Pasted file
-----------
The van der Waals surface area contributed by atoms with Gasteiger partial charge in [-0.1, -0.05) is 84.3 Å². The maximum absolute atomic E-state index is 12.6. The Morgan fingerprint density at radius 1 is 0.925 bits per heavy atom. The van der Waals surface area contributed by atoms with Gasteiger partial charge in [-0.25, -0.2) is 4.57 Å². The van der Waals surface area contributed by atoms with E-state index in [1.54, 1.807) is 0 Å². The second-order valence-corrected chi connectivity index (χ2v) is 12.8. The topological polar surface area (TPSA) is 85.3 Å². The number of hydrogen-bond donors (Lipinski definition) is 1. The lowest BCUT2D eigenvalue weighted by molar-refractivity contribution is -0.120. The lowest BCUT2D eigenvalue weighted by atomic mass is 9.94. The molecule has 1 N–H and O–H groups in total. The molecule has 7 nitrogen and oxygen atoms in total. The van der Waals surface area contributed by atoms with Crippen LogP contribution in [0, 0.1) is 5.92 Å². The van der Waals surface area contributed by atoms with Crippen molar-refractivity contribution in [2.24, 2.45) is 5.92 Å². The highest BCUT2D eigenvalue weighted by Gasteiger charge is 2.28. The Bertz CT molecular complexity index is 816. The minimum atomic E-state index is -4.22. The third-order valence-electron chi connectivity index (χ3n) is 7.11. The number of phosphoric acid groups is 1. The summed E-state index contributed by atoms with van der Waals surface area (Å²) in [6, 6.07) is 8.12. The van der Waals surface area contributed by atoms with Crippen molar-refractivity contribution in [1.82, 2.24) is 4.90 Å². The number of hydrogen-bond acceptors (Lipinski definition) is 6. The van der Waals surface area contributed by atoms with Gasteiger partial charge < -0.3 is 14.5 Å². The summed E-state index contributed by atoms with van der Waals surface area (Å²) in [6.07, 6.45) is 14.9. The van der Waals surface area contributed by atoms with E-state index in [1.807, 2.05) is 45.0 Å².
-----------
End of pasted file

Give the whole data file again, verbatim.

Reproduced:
The van der Waals surface area contributed by atoms with Gasteiger partial charge in [-0.1, -0.05) is 84.3 Å². The maximum absolute atomic E-state index is 12.6. The Morgan fingerprint density at radius 1 is 0.925 bits per heavy atom. The van der Waals surface area contributed by atoms with Gasteiger partial charge in [-0.25, -0.2) is 4.57 Å². The van der Waals surface area contributed by atoms with E-state index in [1.54, 1.807) is 0 Å². The second-order valence-corrected chi connectivity index (χ2v) is 12.8. The topological polar surface area (TPSA) is 85.3 Å². The number of hydrogen-bond donors (Lipinski definition) is 1. The lowest BCUT2D eigenvalue weighted by molar-refractivity contribution is -0.120. The lowest BCUT2D eigenvalue weighted by atomic mass is 9.94. The molecule has 1 N–H and O–H groups in total. The molecule has 7 nitrogen and oxygen atoms in total. The van der Waals surface area contributed by atoms with Crippen LogP contribution in [0, 0.1) is 5.92 Å². The van der Waals surface area contributed by atoms with Crippen molar-refractivity contribution in [2.24, 2.45) is 5.92 Å². The highest BCUT2D eigenvalue weighted by Gasteiger charge is 2.28. The Bertz CT molecular complexity index is 816. The minimum atomic E-state index is -4.22. The third-order valence-electron chi connectivity index (χ3n) is 7.11. The number of phosphoric acid groups is 1. The summed E-state index contributed by atoms with van der Waals surface area (Å²) in [6, 6.07) is 8.12. The van der Waals surface area contributed by atoms with Crippen molar-refractivity contribution in [1.82, 2.24) is 4.90 Å². The number of hydrogen-bond acceptors (Lipinski definition) is 6. The van der Waals surface area contributed by atoms with Gasteiger partial charge < -0.3 is 14.5 Å². The summed E-state index contributed by atoms with van der Waals surface area (Å²) in [6.07, 6.45) is 14.9. The van der Waals surface area contributed by atoms with E-state index in [1.807, 2.05) is 45.0 Å².